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Eye Conditions

The following is a list of common eye conditions. For information about cataracts, glaucoma, macular degeneration and diabetic retinopathy please see Eye Diseases.

  • Commonly called “lazy eye,” amblyopia can be treated successfully if detected early enough in childhood.
  • Often mistakenly called “stigmatism,” this common vision problem can be corrected with eyeglasses, contact lenses or refractive surgery.
  • Red, swollen eyelids and crusty debris at the base of your eyelashes are signs you may have blepharitis.
  • AIDS or other diseases that affect your immune system can increase your risk of serious eye problems from cytomegalovirus (CMV) infection.
  • Are you bothered by red, itchy eyes? You may have allergies.
  • “Floaters” are usually normal and harmless. But if you notice a sudden increase in floaters or floaters accompanied by flashes of light, see your eye doctor immediately.
  • Also called farsightedness, hyperopia is a common vision problem that can cause headaches, eyestrain and trouble reading.
  • This eye disease causes the cornea to grow thinner and bulge forward in an irregular cone-shape. Treatment options range from gas permeable contact lenses to a cornea transplant.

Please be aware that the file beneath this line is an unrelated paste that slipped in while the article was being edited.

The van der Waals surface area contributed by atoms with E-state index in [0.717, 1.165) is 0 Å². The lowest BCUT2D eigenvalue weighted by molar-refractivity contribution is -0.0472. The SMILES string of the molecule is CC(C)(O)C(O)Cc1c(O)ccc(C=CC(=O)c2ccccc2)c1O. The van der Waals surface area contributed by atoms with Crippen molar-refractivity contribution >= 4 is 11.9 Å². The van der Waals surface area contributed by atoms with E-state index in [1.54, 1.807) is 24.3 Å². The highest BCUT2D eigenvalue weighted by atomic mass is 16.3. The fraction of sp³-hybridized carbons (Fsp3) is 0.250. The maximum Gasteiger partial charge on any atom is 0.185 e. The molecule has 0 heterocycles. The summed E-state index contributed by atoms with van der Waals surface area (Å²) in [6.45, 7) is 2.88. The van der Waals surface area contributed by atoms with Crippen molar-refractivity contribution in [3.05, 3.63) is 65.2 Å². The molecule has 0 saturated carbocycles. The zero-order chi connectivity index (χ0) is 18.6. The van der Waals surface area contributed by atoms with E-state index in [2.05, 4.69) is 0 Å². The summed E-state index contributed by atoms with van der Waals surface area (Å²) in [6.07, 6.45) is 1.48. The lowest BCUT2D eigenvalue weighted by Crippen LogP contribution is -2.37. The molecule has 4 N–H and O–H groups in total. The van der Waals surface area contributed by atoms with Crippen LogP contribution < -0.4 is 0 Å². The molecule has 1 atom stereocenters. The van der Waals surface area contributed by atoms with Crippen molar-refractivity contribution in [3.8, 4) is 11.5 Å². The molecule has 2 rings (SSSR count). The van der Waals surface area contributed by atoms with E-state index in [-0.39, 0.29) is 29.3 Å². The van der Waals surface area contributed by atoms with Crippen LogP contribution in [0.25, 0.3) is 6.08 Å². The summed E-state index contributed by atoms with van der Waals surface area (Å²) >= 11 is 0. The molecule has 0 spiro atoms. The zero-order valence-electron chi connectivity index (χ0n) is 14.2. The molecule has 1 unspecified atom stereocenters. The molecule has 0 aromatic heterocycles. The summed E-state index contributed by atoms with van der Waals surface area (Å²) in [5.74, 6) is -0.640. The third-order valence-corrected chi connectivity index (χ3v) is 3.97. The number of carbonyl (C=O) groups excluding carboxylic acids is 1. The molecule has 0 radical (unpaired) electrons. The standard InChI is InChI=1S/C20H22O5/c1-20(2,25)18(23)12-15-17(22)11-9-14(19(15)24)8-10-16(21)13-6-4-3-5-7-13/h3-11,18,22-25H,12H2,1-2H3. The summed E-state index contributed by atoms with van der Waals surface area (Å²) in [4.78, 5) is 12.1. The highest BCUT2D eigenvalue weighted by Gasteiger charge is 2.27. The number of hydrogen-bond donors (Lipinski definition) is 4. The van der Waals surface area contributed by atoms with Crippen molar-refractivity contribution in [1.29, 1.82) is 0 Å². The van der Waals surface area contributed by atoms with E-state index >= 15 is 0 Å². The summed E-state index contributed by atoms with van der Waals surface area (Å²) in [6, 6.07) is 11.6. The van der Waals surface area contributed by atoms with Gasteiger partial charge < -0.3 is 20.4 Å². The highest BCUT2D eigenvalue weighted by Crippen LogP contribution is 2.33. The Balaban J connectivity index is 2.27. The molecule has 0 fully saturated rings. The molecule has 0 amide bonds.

• Also called nearsightedness, myopia is a very common vision problem, affecting up to one-third of the U.S. population.
  • You’ve heard of high blood pressure, but what about high eye pressure?
  • Low vision is the term used to describe reduced eyesight that cannot be fully corrected with eyeglasses, contact lenses or eye surgery. The primary causes of low vision are eye diseases, but low vision also can be inherited or caused by an eye or brain injury.
  • If you have light sensitive eyes, you might be experiencing photophobia.
  • Pingueculae and pterygia are funny-looking words for growths on the surface of your eye.
  • This acute and contagious form of conjunctivitis is particularly common among preschoolers and school-age children.
  • Ptosis is a drooping eyelid. Surgery is usually required to correct this problem.
  • A detached retina is a medical emergency. Learn the warning signs of a retinal detachment and what you can do to avoid permanent vision loss.
  • These inherited disorders, commonly abbreviated as RP, cause progressive peripheral vision loss, night blindness and central vision loss.
  • This common problem is simply an infected lid gland. Learn how to prevent and treat styes.
  • This inflammatory eye disease can cause permanent vision loss if not promptly treated.

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A Message to Our Patients

TSO Woodlands continues to follow health and safety guidelines recommended by the CDC. Due to the recent surge in positive COVID cases being at its highest level for Montgomery County, our office has updated our face mask policy. We kindly ask that all patients wear a face mask while inside our office and when being seen for services. As a healthcare provider, your health is our top priority and we feel that this decision will help minimize any potential unnecessary illness for patients and staff. Masks can be provided if needed. We appreciate your cooperation and understanding during this challenging time as we strive to continue providing the highest level of care to all of our patients.

Warmest Regards,
Dr. Young and TSO Woodlands Staff